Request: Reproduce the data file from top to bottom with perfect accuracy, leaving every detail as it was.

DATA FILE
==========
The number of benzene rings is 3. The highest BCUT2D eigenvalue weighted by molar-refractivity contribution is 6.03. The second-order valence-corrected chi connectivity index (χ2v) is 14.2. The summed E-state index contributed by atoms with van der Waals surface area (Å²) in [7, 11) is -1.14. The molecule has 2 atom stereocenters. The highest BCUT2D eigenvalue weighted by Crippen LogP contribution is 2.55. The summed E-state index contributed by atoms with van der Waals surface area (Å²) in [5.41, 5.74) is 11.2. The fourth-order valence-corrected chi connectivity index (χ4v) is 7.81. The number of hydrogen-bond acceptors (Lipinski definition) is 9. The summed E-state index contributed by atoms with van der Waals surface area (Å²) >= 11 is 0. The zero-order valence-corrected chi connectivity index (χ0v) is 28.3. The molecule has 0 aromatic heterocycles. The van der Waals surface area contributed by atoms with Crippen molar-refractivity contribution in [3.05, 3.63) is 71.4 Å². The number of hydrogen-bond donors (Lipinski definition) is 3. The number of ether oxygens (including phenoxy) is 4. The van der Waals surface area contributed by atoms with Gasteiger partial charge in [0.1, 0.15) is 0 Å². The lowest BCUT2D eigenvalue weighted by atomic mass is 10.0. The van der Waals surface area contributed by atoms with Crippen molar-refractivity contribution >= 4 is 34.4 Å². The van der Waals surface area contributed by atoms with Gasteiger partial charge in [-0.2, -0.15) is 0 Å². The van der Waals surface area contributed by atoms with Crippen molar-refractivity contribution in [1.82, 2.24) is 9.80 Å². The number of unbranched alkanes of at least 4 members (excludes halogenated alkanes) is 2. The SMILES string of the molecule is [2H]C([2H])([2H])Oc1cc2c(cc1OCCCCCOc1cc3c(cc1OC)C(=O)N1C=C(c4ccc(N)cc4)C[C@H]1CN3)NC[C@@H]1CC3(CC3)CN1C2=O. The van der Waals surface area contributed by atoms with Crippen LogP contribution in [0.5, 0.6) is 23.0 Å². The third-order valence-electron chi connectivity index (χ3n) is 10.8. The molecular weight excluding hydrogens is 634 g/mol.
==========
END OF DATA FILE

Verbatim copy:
The number of benzene rings is 3. The highest BCUT2D eigenvalue weighted by molar-refractivity contribution is 6.03. The second-order valence-corrected chi connectivity index (χ2v) is 14.2. The summed E-state index contributed by atoms with van der Waals surface area (Å²) in [7, 11) is -1.14. The molecule has 2 atom stereocenters. The highest BCUT2D eigenvalue weighted by Crippen LogP contribution is 2.55. The summed E-state index contributed by atoms with van der Waals surface area (Å²) in [5.41, 5.74) is 11.2. The fourth-order valence-corrected chi connectivity index (χ4v) is 7.81. The number of hydrogen-bond acceptors (Lipinski definition) is 9. The summed E-state index contributed by atoms with van der Waals surface area (Å²) >= 11 is 0. The zero-order valence-corrected chi connectivity index (χ0v) is 28.3. The molecule has 0 aromatic heterocycles. The van der Waals surface area contributed by atoms with Crippen molar-refractivity contribution in [3.05, 3.63) is 71.4 Å². The number of hydrogen-bond donors (Lipinski definition) is 3. The number of ether oxygens (including phenoxy) is 4. The van der Waals surface area contributed by atoms with Gasteiger partial charge in [0.1, 0.15) is 0 Å². The lowest BCUT2D eigenvalue weighted by atomic mass is 10.0. The van der Waals surface area contributed by atoms with Crippen molar-refractivity contribution >= 4 is 34.4 Å². The van der Waals surface area contributed by atoms with Gasteiger partial charge in [-0.2, -0.15) is 0 Å². The van der Waals surface area contributed by atoms with Crippen molar-refractivity contribution in [1.82, 2.24) is 9.80 Å². The number of unbranched alkanes of at least 4 members (excludes halogenated alkanes) is 2. The SMILES string of the molecule is [2H]C([2H])([2H])Oc1cc2c(cc1OCCCCCOc1cc3c(cc1OC)C(=O)N1C=C(c4ccc(N)cc4)C[C@H]1CN3)NC[C@@H]1CC3(CC3)CN1C2=O. The van der Waals surface area contributed by atoms with Crippen LogP contribution in [0.5, 0.6) is 23.0 Å². The third-order valence-electron chi connectivity index (χ3n) is 10.8. The molecular weight excluding hydrogens is 634 g/mol.